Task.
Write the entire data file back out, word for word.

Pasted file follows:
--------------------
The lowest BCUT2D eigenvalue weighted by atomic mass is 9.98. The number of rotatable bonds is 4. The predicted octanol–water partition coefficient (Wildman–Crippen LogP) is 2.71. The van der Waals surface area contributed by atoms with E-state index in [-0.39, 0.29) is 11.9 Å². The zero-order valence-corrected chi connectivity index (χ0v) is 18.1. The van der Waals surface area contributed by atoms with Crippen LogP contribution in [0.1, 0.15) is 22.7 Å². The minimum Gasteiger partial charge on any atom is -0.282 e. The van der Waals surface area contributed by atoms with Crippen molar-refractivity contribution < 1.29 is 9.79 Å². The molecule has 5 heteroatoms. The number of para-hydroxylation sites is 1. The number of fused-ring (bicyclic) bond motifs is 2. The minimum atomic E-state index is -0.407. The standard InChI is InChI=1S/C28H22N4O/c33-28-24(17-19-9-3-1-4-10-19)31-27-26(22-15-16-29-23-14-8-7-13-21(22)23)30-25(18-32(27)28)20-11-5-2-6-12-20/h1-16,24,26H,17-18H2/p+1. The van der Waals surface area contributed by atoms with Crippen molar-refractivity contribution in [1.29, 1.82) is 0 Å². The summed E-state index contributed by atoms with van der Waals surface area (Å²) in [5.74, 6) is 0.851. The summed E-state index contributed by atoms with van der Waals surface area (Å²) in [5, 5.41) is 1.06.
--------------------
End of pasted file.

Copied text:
The lowest BCUT2D eigenvalue weighted by atomic mass is 9.98. The number of rotatable bonds is 4. The predicted octanol–water partition coefficient (Wildman–Crippen LogP) is 2.71. The van der Waals surface area contributed by atoms with E-state index in [-0.39, 0.29) is 11.9 Å². The zero-order valence-corrected chi connectivity index (χ0v) is 18.1. The van der Waals surface area contributed by atoms with Crippen LogP contribution in [0.1, 0.15) is 22.7 Å². The minimum Gasteiger partial charge on any atom is -0.282 e. The van der Waals surface area contributed by atoms with Crippen molar-refractivity contribution < 1.29 is 9.79 Å². The molecule has 5 heteroatoms. The number of para-hydroxylation sites is 1. The number of fused-ring (bicyclic) bond motifs is 2. The minimum atomic E-state index is -0.407. The standard InChI is InChI=1S/C28H22N4O/c33-28-24(17-19-9-3-1-4-10-19)31-27-26(22-15-16-29-23-14-8-7-13-21(22)23)30-25(18-32(27)28)20-11-5-2-6-12-20/h1-16,24,26H,17-18H2/p+1. The van der Waals surface area contributed by atoms with Crippen molar-refractivity contribution in [1.29, 1.82) is 0 Å². The summed E-state index contributed by atoms with van der Waals surface area (Å²) in [5.74, 6) is 0.851. The summed E-state index contributed by atoms with van der Waals surface area (Å²) in [5, 5.41) is 1.06.